Sturmgeschütz III 0-Series

Kit #: W-003 Preview by Stephen Brezinski - sbrez1(at)comcastl(dot)net
Edited by Rob Haelterman

This in-the-box kit review covers a small scale model of the 0-Series Sturmgeschütz III, the prototype or experimental variant of the famous assault guns. From my references I understand there were five produced and being of mild steel were only used for crew training; they did not serve in combat to my knowledge. I find it interesting that this model is just included as an extra with a wargaming reference book; technically it is not sold as a model kit. The book states on the cover "Free collectable model kit inside".

We can tell a lot about a model from the box art: what we should get in the box after assembly. Starting at the top we see several well fed panzer crewmen; this looks to me like photos of war re-enactors photo-shopped onto the painting of the vehicle. The upper hull appears similar to the superstructure of the later StuG III Ausf. A and Ausf. B. On the starboard pannier is a grab handle that we can reproduce with brass wire on our model. On the fender we see the red tail light, fender braces, storage box, and vehicle jack next to the crewman's feet.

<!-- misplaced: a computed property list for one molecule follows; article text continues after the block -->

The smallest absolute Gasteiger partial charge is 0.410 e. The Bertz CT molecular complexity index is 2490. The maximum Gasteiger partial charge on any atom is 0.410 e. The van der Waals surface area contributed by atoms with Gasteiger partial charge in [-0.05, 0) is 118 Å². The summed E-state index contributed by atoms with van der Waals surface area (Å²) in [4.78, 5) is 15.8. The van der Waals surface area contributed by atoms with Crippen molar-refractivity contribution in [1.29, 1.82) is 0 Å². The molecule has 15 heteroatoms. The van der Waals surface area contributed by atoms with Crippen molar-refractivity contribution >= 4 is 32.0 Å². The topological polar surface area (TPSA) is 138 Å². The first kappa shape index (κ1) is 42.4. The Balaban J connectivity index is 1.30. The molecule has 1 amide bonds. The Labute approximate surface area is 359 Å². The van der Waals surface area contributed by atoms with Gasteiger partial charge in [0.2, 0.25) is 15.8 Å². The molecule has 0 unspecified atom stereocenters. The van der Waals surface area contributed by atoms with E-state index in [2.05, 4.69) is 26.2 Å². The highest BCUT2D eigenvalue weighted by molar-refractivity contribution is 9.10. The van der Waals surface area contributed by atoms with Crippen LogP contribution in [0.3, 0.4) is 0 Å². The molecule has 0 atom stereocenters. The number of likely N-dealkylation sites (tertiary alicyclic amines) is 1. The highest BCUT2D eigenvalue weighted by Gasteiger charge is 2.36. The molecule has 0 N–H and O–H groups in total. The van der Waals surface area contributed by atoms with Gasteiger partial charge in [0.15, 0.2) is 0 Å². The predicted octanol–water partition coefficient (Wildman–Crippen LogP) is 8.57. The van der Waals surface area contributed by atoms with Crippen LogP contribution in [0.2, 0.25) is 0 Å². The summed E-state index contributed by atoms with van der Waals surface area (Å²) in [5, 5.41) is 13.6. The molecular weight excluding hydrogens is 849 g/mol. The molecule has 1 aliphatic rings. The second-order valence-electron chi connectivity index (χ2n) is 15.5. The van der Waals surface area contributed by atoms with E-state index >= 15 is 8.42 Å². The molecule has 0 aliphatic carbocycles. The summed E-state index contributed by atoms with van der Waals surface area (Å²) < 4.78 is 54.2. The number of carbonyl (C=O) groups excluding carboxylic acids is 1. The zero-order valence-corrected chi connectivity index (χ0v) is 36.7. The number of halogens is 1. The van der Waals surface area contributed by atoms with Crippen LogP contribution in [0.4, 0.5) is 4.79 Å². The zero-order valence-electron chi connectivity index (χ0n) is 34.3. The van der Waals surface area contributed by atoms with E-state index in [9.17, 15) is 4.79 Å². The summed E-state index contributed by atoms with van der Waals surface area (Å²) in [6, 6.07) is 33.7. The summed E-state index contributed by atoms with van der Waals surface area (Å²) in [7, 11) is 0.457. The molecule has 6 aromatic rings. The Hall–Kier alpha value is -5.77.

We see what looks to be a whip antenna on the port side which I have a problem with. German antennas were reported to be stiff hollow copper rods which matches the reference photos, not whip antennas such as used by the US. I understand that the horizontal wooden antenna trough seen here was not installed on this pre-production model or on the StuG III Ausf. A, but could have been added later in the life of the vehicle.

On the rear plate is a box with smoke candles and below are the two exhaust mufflers. That appears to be a lot of exhaust smoke for a gasoline engine.

The suspension is where things are interesting. This is not the six-roadwheel-with-torsion-bar suspension system we are used to with the StuG III Ausf. A through Ausf. G. This vehicle is built on the chassis of the Panzer III Ausf. B and has the same leaf spring suspension and eight roadwheels. The sprocket drive wheel at the front looks the same as that on the early short gun StuG. The rear idler wheel appears unique and not used on the other StuG variants.